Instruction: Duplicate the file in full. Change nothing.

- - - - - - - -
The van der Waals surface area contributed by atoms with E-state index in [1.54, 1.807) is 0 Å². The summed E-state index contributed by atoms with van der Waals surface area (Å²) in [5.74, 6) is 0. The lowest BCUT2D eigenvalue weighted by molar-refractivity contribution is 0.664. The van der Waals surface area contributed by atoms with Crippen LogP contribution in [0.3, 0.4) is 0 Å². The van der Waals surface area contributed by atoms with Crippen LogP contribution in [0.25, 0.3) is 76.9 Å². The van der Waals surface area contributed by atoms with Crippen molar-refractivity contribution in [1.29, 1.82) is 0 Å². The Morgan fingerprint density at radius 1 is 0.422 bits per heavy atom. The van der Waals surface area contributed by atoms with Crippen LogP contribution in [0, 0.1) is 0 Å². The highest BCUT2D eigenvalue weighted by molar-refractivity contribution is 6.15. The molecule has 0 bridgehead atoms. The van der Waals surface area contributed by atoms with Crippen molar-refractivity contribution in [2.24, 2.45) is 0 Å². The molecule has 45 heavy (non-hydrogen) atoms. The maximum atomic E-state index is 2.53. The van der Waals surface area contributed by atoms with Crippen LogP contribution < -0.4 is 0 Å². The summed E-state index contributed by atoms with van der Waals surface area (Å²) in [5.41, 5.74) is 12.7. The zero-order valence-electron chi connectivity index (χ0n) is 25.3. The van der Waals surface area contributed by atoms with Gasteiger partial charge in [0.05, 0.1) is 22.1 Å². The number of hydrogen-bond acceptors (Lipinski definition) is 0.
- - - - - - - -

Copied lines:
The van der Waals surface area contributed by atoms with E-state index in [1.54, 1.807) is 0 Å². The summed E-state index contributed by atoms with van der Waals surface area (Å²) in [5.74, 6) is 0. The lowest BCUT2D eigenvalue weighted by molar-refractivity contribution is 0.664. The van der Waals surface area contributed by atoms with Crippen LogP contribution in [0.3, 0.4) is 0 Å². The van der Waals surface area contributed by atoms with Crippen LogP contribution in [0.25, 0.3) is 76.9 Å². The van der Waals surface area contributed by atoms with Crippen molar-refractivity contribution in [1.29, 1.82) is 0 Å². The Morgan fingerprint density at radius 1 is 0.422 bits per heavy atom. The van der Waals surface area contributed by atoms with Crippen LogP contribution in [0, 0.1) is 0 Å². The highest BCUT2D eigenvalue weighted by molar-refractivity contribution is 6.15. The molecule has 0 bridgehead atoms. The van der Waals surface area contributed by atoms with Crippen molar-refractivity contribution in [2.24, 2.45) is 0 Å². The molecule has 45 heavy (non-hydrogen) atoms. The maximum atomic E-state index is 2.53. The van der Waals surface area contributed by atoms with Crippen LogP contribution < -0.4 is 0 Å². The summed E-state index contributed by atoms with van der Waals surface area (Å²) in [5.41, 5.74) is 12.7. The zero-order valence-electron chi connectivity index (χ0n) is 25.3. The van der Waals surface area contributed by atoms with Gasteiger partial charge in [0.05, 0.1) is 22.1 Å². The number of hydrogen-bond acceptors (Lipinski definition) is 0.